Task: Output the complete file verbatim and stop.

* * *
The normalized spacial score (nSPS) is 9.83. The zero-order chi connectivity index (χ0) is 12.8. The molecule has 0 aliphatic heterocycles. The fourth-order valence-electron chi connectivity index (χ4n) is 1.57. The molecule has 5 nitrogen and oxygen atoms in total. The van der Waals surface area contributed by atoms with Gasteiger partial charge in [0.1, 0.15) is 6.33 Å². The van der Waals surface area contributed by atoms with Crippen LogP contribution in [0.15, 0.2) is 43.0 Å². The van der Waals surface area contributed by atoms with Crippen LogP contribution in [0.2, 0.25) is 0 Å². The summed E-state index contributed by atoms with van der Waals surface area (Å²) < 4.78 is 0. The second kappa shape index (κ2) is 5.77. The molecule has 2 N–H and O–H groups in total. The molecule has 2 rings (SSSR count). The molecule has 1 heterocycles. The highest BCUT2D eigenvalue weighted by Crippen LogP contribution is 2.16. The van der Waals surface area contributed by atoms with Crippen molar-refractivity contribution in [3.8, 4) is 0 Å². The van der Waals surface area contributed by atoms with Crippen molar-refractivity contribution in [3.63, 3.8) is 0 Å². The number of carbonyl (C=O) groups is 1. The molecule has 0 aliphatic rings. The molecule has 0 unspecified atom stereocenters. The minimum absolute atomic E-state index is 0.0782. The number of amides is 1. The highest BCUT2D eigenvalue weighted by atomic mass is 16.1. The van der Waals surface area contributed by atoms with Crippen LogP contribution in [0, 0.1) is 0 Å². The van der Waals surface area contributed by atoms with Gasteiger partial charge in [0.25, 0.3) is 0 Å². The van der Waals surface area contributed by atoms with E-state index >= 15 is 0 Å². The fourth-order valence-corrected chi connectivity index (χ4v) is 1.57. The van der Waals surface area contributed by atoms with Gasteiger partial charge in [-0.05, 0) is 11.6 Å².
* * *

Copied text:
The normalized spacial score (nSPS) is 9.83. The zero-order chi connectivity index (χ0) is 12.8. The molecule has 0 aliphatic heterocycles. The fourth-order valence-electron chi connectivity index (χ4n) is 1.57. The molecule has 5 nitrogen and oxygen atoms in total. The van der Waals surface area contributed by atoms with Gasteiger partial charge in [0.1, 0.15) is 6.33 Å². The van der Waals surface area contributed by atoms with Crippen LogP contribution in [0.15, 0.2) is 43.0 Å². The van der Waals surface area contributed by atoms with Crippen LogP contribution in [0.2, 0.25) is 0 Å². The summed E-state index contributed by atoms with van der Waals surface area (Å²) < 4.78 is 0. The second kappa shape index (κ2) is 5.77. The molecule has 2 N–H and O–H groups in total. The molecule has 2 rings (SSSR count). The molecule has 1 heterocycles. The highest BCUT2D eigenvalue weighted by Crippen LogP contribution is 2.16. The van der Waals surface area contributed by atoms with Crippen molar-refractivity contribution in [3.8, 4) is 0 Å². The van der Waals surface area contributed by atoms with Crippen molar-refractivity contribution in [3.63, 3.8) is 0 Å². The number of carbonyl (C=O) groups is 1. The molecule has 0 aliphatic rings. The molecule has 0 unspecified atom stereocenters. The minimum absolute atomic E-state index is 0.0782. The number of amides is 1. The highest BCUT2D eigenvalue weighted by atomic mass is 16.1. The van der Waals surface area contributed by atoms with Crippen LogP contribution in [0, 0.1) is 0 Å². The van der Waals surface area contributed by atoms with Gasteiger partial charge in [0.25, 0.3) is 0 Å². The van der Waals surface area contributed by atoms with E-state index >= 15 is 0 Å². The fourth-order valence-corrected chi connectivity index (χ4v) is 1.57. The van der Waals surface area contributed by atoms with Gasteiger partial charge in [-0.05, 0) is 11.6 Å².